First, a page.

Santhanam said that the issue of alternative livelihoods was important in the current situation where the tsunami has brought to the fore the risks involved in coastal lives. The limited nature of the aquatic resources has added another dimension. The government has addressed these needs in right earnest, and a dedicated programme of alternative livelihoods is being formulated in consultation with the affected communities.
Recognizing the advantages of group-based activities, special attention is being paid to ensure that these opportunities are delivered through self-help groups. Initiatives such as seaweed farming, crab and lobster fattening, etc. are being looked at as options. Generally, all these have got very good export markets, and can make a lot of difference to the fishers. The State Relief Commissioner emphasized the importance of establishing forward linkages if such activities are to be done in a sustainable manner.
He said that the coastal economy supply chain could be substantially altered through the identification and implementation of alternative livelihood opportunities. These will not only supplement the income gained but also provide for substantive risk diversification for the fishing communities. There is a provision of nearly US$50 mn for livelihood promotion in the Asian Development Bank (ADB) Tsunami Emergency Assistance Project, which is now being implemented in Tamil Nadu.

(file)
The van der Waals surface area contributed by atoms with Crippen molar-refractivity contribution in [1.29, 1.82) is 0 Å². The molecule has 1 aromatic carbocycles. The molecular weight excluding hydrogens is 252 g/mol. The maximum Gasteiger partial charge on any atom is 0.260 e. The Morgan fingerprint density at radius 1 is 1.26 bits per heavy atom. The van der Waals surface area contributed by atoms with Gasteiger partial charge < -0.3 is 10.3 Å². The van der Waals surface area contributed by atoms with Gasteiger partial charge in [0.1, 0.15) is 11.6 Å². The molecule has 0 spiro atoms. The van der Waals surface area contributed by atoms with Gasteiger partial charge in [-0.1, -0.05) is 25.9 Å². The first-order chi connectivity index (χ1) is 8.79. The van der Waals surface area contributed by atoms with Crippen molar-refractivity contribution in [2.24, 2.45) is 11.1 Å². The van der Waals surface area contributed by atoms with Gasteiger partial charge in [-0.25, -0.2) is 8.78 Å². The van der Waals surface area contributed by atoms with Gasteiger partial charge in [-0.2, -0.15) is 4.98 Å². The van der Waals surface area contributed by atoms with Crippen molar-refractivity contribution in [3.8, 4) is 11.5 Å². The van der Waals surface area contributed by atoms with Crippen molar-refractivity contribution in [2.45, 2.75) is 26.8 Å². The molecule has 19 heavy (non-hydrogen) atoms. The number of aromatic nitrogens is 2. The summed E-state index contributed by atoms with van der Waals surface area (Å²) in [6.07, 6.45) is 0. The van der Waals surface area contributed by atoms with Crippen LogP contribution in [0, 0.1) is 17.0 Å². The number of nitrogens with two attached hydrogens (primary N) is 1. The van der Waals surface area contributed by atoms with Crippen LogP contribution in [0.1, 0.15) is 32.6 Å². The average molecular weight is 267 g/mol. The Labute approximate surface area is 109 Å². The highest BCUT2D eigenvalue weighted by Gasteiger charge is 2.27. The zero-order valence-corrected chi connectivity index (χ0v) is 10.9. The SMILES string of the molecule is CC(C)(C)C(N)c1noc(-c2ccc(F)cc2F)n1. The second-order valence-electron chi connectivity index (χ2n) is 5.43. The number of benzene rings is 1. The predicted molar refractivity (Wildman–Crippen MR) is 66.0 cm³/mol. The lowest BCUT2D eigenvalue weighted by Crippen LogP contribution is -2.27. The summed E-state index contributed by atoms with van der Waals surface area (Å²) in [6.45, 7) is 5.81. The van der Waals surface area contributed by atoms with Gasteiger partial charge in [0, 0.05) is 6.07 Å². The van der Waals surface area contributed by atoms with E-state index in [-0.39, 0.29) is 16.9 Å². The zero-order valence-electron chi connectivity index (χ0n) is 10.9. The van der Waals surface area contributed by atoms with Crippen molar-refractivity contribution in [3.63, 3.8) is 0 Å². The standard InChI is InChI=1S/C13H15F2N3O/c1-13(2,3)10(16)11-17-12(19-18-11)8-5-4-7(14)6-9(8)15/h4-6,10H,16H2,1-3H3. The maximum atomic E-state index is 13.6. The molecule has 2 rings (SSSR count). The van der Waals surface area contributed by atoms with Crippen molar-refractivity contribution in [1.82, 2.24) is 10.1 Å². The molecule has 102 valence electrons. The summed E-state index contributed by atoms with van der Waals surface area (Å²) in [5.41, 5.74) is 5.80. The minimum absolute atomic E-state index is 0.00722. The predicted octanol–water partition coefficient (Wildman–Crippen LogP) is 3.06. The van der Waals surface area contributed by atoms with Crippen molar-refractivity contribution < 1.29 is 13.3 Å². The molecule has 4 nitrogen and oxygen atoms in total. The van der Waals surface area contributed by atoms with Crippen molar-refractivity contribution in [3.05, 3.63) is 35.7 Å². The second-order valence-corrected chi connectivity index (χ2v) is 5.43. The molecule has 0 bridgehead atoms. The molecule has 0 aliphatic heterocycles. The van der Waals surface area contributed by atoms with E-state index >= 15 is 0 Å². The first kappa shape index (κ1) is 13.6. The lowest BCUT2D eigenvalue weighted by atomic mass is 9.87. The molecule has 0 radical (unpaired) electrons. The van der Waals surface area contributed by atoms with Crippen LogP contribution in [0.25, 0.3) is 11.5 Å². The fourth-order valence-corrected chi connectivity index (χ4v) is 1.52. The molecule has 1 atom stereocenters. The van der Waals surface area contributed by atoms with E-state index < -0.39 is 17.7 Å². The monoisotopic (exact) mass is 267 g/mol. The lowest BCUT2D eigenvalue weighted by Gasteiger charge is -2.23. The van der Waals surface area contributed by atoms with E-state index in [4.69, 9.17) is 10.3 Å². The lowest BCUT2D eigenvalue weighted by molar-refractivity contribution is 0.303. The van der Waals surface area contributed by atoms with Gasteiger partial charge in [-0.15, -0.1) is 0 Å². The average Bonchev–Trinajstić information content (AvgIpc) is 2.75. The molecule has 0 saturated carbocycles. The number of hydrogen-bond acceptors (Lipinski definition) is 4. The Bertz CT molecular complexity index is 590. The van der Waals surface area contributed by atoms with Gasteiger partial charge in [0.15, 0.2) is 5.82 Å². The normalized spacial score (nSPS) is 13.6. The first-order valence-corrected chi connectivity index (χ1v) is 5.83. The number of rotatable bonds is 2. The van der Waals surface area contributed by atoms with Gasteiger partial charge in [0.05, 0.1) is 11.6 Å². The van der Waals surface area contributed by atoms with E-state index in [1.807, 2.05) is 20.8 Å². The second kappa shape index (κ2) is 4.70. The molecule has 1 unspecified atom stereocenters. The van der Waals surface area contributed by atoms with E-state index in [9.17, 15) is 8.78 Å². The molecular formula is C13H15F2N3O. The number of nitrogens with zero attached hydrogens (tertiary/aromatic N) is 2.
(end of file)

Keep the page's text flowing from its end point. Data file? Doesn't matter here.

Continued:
Similarly, the post-tsunami sustainable livelihood programme funded by the International Fund for Agricultural Development (IFAD) focuses mainly on community resources management, community institutions, micro- and rural financial institutions and micro-enterprise development. He hoped organizations working with fishing communities, such as those present at the workshop, would help in the identification and implementation of projects, as that would go a long way in the restoration of the community that was the worst affected in the tsunami.
V. Vivekanandan Chief Executive, South Indian Federation of Fishermen Societies (SIFFS) and a Member of ICSF, provided the background to the workshop. He said that one year on, it was a good time to take stock and reflect on post-tsunami relief and rehabilitation processes. ICSF had been, from the very beginning, monitoring and trying to follow up on the tsunami relief and rehabilitation process. He pointed out that, even though coastal areas are disaster-prone, many present at the workshop did not have much previous disaster experience.